Older adults who move more than average, either in the form of daily exercise or just routine physical activity such as housework, may maintain more of their memory and thinking skills than people who are less active than average, even if they have brain lesions or bio-markers linked to dementia, according to a study by Rush University Medical Center.
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The study results were published in the online issue of Neurology, the medical journal of the American Academy of Neurology. Continue reading
I have written repeatedly about the benefits of exercise on the brain’s health. Now, it seems that you can combine exercise with cognitive training for positive results.
Researchers at York University’s Faculty of Health found that just 30 minutes of visually-guided movements per week can slow and even reverse the progress of dementia. Those in the early stages of dementia who were exposed to 30 minutes a week to a game which used rules to make visually-guided movements, were able to slow down the progress of dementia and for some, even reverse their cognitive function to healthy status.
Previous approaches have used cognitive training alone or aerobic exercise training alone. This study published in Dementia and Geriatric Disorders, is the first to investigate the impact of combining both types of approaches on cognitive function in elderly people with various degrees of cognitive defects.
“We found cognitive-motor integration training slows down the progress of dementia, and for those just showing symptoms of dementia, this training can actually revert them back to healthy status, stabilizing them functionally,” says lead researcher, Lauren Sergio, professor in the School of Kinesiology and Health Science and Centre for Vision Research at York University. Continue reading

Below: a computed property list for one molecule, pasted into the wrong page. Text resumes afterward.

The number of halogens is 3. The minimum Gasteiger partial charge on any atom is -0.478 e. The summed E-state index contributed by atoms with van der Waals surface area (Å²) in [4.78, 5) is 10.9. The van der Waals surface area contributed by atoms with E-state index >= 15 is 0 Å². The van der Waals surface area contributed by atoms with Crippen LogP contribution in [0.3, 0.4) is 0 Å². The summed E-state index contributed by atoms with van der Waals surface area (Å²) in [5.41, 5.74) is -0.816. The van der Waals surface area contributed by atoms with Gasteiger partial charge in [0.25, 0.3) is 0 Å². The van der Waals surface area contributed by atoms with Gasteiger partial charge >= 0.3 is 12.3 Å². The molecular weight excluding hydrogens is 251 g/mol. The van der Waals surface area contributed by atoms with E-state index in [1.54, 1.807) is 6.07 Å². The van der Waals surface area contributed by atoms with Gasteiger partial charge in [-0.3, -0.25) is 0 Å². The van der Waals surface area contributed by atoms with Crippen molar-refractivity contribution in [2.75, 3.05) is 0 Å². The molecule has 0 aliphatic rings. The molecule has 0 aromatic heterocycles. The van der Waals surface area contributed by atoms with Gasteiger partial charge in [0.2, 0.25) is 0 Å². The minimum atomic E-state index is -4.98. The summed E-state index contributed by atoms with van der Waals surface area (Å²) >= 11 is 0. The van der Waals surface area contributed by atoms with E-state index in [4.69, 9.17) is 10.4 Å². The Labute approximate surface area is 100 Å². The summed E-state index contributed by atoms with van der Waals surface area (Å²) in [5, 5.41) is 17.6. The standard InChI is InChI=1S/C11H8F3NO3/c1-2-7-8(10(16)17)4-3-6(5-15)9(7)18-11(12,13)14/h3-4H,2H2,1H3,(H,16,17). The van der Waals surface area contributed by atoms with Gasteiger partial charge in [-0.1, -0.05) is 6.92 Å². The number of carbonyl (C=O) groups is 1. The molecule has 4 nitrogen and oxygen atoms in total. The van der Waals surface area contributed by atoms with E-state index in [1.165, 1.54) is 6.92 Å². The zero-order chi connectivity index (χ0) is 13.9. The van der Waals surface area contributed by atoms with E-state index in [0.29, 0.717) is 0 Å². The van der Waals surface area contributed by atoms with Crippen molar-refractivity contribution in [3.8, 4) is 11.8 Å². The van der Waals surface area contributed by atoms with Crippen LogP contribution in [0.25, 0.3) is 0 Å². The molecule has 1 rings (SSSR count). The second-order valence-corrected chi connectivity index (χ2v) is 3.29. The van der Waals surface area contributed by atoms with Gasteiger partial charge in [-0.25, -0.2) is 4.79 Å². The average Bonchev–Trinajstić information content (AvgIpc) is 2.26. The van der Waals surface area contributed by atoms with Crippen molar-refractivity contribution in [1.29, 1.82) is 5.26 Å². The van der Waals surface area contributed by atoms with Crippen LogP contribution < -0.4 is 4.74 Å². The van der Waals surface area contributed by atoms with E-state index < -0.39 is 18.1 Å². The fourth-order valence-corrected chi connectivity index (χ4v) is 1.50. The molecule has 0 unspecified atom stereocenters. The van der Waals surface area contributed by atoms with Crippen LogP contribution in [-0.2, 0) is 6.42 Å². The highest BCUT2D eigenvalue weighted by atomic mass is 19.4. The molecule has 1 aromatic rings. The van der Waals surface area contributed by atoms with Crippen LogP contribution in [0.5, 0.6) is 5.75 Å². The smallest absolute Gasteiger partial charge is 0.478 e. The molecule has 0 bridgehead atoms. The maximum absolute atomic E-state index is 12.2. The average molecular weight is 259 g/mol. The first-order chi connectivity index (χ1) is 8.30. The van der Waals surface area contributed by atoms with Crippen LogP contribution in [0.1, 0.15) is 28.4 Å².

Relentless cognitive decline as we age is worrisome, and it is widely thought to be an unavoidable negative aspect of normal aging. Researchers at the Center for Brain Health at The University of Texas at Dallas, however, say their research could provide new hope for extending our brain function as we age.
In a randomized clinical study involving adults age 56 to 71 that recently published in Neurobiology of Aging, researchers found that after cognitive training, participants’ brains were more energy efficient, meaning their brain did not have to work as hard to perform a task.
Dr. Michael Motes, senior research scientist at the Center for BrainHealth and one of the lead authors of the study, said, “Finding a nonpharmacological intervention that can help the aging brain to perform like a younger brain is a welcome finding that potentially advances understanding of ways to enhance brain health and longevity. It is thrilling for me as a cognitive neuroscientist, who has previously studied age-related cognitive decline, to find that cognitive training has the potential to strengthen the aging brain to function more like a younger brain.” Continue reading